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Friday, February 6, 2004
Updated: February 13, 10:00 AM ET
Between Periods: Live from Minnesota

By Jeffrey Morris

We're coming to you from icy Minnesota and the NHL FANtasy this week, where it's cold enough to make Janet Jackson actually want to add pieces of clothing rather than remove them. And in lieu of her stunt at the Super Bowl, rumor here has it that plans to have Jeremy Roenick rip the pocket off of Ken Hitchcock's shirt have been deep-sixed once and for all.

As we look back at the first half of the season, one of the most shocking statistics has been the caliber of goaltending that we have seen.

Remember, this was the year that the NHL was supposed to have opened up. Goalie equipment finally entered the post-Roy era. The NHL continued its annual but seemingly fruitless promise to cut down on clutching, grabbing, obstruction, and all of the crap that goes along with it. While many NHL players are still upset with what they have to endure on a nightly basis, teams are starting to utilize their forwards more in a defensive role. For an example of this, take a look at the Vancouver Canucks. Their line of Markus Naslund, Todd Bertuzzi and Brendan Morrison has not only remained the most explosive line in the NHL, but they are also playing very well defensively. While last year, the Canucks were a run-and-gun team that was hockey's version of the 1970s San Antonio Spurs, they have transitioned into a very responsible team in their own end and have helped make Dan Cloutier a better and more effective goalie.
Brian Boucher
Goalie
Phoenix Coyotes
 
2003-04 SEASON STATISTICS
GPWTPTSSV/SSV%GAA
228723597/47.927 2.14

So it only makes sense that NHL goalies are on pace to absolutely shatter the NHL season shutout record. Certainly, the run that Brian Boucher of the Coyotes went on a month ago has padded this number, but another incredible year that has not been talked about nearly as much as it should be is being turned in by Martin Brodeur. Yes, the Devils play a trap and play in a system that makes watching them look like you're watching a game under water, but Brodeur has been absolutely brilliant and is turning in one of the best goaltending seasons in NHL history. Brodeur heads into the break with 10 shutouts in 48 starts, better than one shutout in every five starts. If he continues this pace, and as play tightens up closer to the playoffs, Brodeur has a better than average chance at breaking Tony Esposito's all-time shutout record of 15. His 1.89 GAA and his .922 save percentage also make him a lock for the Vezina Trophy, while the Hart Trophy is within reach should the hockey decision makers decide a goalie is once again worthy of the award.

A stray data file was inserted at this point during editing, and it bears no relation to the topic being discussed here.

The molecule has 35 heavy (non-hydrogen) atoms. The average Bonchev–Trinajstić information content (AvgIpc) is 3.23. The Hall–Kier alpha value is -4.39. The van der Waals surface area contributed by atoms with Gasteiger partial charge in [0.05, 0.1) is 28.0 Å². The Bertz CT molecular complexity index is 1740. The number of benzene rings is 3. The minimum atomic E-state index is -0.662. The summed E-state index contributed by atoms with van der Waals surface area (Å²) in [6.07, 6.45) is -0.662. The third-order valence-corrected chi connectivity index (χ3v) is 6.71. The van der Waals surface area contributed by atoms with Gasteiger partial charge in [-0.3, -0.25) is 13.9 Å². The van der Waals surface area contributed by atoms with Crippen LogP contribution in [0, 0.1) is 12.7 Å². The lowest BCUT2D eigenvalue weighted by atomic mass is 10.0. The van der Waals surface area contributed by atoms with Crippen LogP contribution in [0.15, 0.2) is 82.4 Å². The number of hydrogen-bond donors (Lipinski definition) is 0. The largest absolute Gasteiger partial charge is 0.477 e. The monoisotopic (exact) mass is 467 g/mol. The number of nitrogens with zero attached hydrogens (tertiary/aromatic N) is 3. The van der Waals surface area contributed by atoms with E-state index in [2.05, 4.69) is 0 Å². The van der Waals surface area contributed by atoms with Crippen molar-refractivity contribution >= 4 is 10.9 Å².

All five of Boucher's shutouts came in his record setting string of consecutive goose eggs, but in 21 games he also has great numbers with a 1.99 GAA and a .931 save percentage. Phoenix is in a rebuilding phase with Ladislav Nagy and Shane Doan the cornerstones of the franchise with a tremendous wealth of depth in their system. Boucher has firmly established himself as the goalie of the immediate future, though he will eventually be challenged by David LeNeveu for the No. 1 job in a few years.

Here is a look at some of the other goalies in the league who have turned in remarkable seasons on paper and have far outlived expectations.

  • David Aebischer was announced as the starter before the season and the reaction was met with a collective groan. Remember, Marty Turco's promotion to starter met with the same result, and Turco responded with one of the best year's for a goalie in NHL history. Aebischer is 23-10-7 with three shutouts with a 2.05 GAA and a .928 save percentage.
    John Grahame
    Goalie